Another narcotic that comes from a different plant (cannabis) is hashish. We shall have more to say about it in a subsequent chapter. A reference in ancient Sanskrit texts indicates that at one time there might habve been some confusion between the narcotics opium and hashish. The word khus-khus (poppy seed) which is sometimes pronounced as khush-khush seems to be the origin of the modern work ‘hashish’.
It appears that Greek warriors regularly took Nepenthes before going to war in order to dull their senses to danger, and surely Helen must have prepared this decoction at other times too. It is not surprising that she had learnt this recipe from the Egyptian queen, Polydamna (wife of Thos) as poppies were grown abundantly in Egypt. In fact, Sicyon, a town in Egypt, boasted of the cultivation of so many poppies that it came to be known as Mekone, i.e. ‘the town of poppies’. The word comes from the Greek word mekon meaning ‘a poppy’. Incidentally the word mekon makes a surprising appearance in an entirely unrelated word ‘meconium’ which is a term applied to the first fecal discharges of a new-born infant. The name was given because these stools bear a strong resemblance to the thick juice of the poppy opium. The word mekon appears also in meconic acid an acid present in raw opium (about 5 per cent).
The ancient Italian corn-goddess, Ceres (the word ‘cereal’ comes from her name) is also supposed to have taken opium to soothe her pain. That is why sometimes statues of Ceres show poppy heads in her hand. Even in ancient art places we see poppy as a mythological symbol of sleep or a personification of Hypnos, the ‘god of sleep’, portraying a bearded man leaning over the sleeper and pouring poppy juice contained in a vessel of horn upon his eyelids. Scribonius Largus (AD 40) mentions the method of preparing opium and points out that the proper drug is derived from the capsules of the poppy and not from the foliage of the plant. Representations of poppies were often engraved on Roman coins of the later ages. In Jewish history, such representations have been found on the bronze coins of John Hyrcanus, prince and high-priest of the race of the Maccabees (135-106 BC).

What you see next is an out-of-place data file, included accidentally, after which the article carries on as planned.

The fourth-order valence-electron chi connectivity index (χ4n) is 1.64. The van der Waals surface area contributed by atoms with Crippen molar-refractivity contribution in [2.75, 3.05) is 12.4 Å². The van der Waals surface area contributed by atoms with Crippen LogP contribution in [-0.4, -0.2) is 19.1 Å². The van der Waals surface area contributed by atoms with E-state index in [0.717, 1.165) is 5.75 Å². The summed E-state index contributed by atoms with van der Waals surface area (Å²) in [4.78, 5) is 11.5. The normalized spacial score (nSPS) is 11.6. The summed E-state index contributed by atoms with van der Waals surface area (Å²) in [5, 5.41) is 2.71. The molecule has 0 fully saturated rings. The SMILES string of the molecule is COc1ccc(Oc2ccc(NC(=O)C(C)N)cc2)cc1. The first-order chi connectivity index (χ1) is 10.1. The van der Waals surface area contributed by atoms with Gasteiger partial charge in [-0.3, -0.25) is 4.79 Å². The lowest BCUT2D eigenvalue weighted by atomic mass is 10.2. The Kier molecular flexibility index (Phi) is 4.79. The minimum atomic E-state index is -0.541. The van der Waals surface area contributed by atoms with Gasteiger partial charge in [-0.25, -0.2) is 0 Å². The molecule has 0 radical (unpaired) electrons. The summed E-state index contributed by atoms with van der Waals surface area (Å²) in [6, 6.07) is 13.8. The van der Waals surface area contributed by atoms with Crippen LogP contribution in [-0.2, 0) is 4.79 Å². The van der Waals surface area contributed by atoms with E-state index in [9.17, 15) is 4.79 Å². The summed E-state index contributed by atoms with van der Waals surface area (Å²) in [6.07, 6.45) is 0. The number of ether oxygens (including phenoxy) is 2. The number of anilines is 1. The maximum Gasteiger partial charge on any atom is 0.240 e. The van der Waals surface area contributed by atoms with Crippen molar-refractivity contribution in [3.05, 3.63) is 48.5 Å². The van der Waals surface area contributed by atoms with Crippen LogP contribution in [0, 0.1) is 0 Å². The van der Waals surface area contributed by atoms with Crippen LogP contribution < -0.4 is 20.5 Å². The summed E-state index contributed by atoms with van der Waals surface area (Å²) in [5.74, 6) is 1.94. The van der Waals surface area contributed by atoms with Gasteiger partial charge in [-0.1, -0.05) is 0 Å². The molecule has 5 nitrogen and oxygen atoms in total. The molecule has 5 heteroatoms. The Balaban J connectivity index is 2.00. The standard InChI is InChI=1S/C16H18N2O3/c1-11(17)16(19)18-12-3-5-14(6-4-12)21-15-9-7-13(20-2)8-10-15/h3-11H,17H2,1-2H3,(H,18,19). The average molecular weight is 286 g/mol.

Probably the original home of the opium poppy was Asia Minor (modern-day Turkey). It was from here that opium spread to other places. Hebrews called it ophion and Arabs, af-yun both names being derived clearly from the word ‘opium’. The Chinese o-fuyung was in turn derived from the Arabic word.
Hippocrates (460-377 BC),the Greek physician, known as the ‘father of medicine’, was possibly acquainted with poppy juice for he has referred to a substance called mecon with both anti-purgative and narcotic action. However, the meconion of Greek botanist, Theophrastus (372-287 BC), is the first authentic reference to the juice of the poppy.
Galen was the leadingmost physician in Rome from about AD 169-192. It was Galen who so enthusiastically lauded the virtues of opium that its popularity grew to new heights by the end of the second century. The drug was even distributed by Roman shopkeepers and itinerant quacks, following its release for common use by Roman Emperor, Severus, at the end of the second century.